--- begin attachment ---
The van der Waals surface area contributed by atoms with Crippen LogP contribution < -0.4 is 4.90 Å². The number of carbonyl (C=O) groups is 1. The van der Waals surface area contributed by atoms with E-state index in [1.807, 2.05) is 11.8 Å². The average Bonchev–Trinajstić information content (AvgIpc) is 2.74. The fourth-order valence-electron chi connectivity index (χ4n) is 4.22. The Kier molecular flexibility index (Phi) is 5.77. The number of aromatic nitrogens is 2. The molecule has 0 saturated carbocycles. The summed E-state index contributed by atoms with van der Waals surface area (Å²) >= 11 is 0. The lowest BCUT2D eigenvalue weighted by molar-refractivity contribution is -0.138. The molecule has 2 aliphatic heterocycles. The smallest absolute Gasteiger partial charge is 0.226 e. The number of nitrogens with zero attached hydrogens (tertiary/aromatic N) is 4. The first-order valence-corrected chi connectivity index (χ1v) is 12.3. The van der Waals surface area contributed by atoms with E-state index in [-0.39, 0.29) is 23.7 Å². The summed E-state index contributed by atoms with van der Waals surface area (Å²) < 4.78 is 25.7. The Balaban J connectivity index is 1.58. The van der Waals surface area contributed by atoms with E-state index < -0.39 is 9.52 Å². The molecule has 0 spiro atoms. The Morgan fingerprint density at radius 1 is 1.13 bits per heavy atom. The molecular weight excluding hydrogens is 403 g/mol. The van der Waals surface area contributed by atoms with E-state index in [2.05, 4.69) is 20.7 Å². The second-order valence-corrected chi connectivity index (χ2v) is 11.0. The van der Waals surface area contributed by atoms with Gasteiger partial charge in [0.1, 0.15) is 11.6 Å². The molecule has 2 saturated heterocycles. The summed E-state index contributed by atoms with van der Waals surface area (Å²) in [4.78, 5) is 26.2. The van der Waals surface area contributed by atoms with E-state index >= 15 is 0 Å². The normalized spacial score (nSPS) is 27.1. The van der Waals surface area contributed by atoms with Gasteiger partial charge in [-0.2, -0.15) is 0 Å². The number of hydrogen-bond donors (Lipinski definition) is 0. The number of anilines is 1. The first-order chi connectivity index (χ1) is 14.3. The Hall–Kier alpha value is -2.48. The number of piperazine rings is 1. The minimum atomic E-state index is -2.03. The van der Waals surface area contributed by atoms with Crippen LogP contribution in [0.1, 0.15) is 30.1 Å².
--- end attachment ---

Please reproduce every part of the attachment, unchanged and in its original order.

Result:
The van der Waals surface area contributed by atoms with Crippen LogP contribution < -0.4 is 4.90 Å². The number of carbonyl (C=O) groups is 1. The van der Waals surface area contributed by atoms with E-state index in [1.807, 2.05) is 11.8 Å². The average Bonchev–Trinajstić information content (AvgIpc) is 2.74. The fourth-order valence-electron chi connectivity index (χ4n) is 4.22. The Kier molecular flexibility index (Phi) is 5.77. The number of aromatic nitrogens is 2. The molecule has 0 saturated carbocycles. The summed E-state index contributed by atoms with van der Waals surface area (Å²) >= 11 is 0. The lowest BCUT2D eigenvalue weighted by molar-refractivity contribution is -0.138. The molecule has 2 aliphatic heterocycles. The smallest absolute Gasteiger partial charge is 0.226 e. The number of nitrogens with zero attached hydrogens (tertiary/aromatic N) is 4. The first-order valence-corrected chi connectivity index (χ1v) is 12.3. The van der Waals surface area contributed by atoms with E-state index in [-0.39, 0.29) is 23.7 Å². The summed E-state index contributed by atoms with van der Waals surface area (Å²) < 4.78 is 25.7. The Balaban J connectivity index is 1.58. The van der Waals surface area contributed by atoms with E-state index < -0.39 is 9.52 Å². The molecule has 0 spiro atoms. The Morgan fingerprint density at radius 1 is 1.13 bits per heavy atom. The molecular weight excluding hydrogens is 403 g/mol. The van der Waals surface area contributed by atoms with E-state index in [2.05, 4.69) is 20.7 Å². The second-order valence-corrected chi connectivity index (χ2v) is 11.0. The van der Waals surface area contributed by atoms with Gasteiger partial charge in [0.1, 0.15) is 11.6 Å². The molecule has 2 saturated heterocycles. The summed E-state index contributed by atoms with van der Waals surface area (Å²) in [4.78, 5) is 26.2. The van der Waals surface area contributed by atoms with E-state index >= 15 is 0 Å². The normalized spacial score (nSPS) is 27.1. The van der Waals surface area contributed by atoms with Gasteiger partial charge in [-0.2, -0.15) is 0 Å². The number of hydrogen-bond donors (Lipinski definition) is 0. The number of anilines is 1. The first-order chi connectivity index (χ1) is 14.3. The Hall–Kier alpha value is -2.48. The number of piperazine rings is 1. The minimum atomic E-state index is -2.03. The van der Waals surface area contributed by atoms with Crippen LogP contribution in [0.1, 0.15) is 30.1 Å².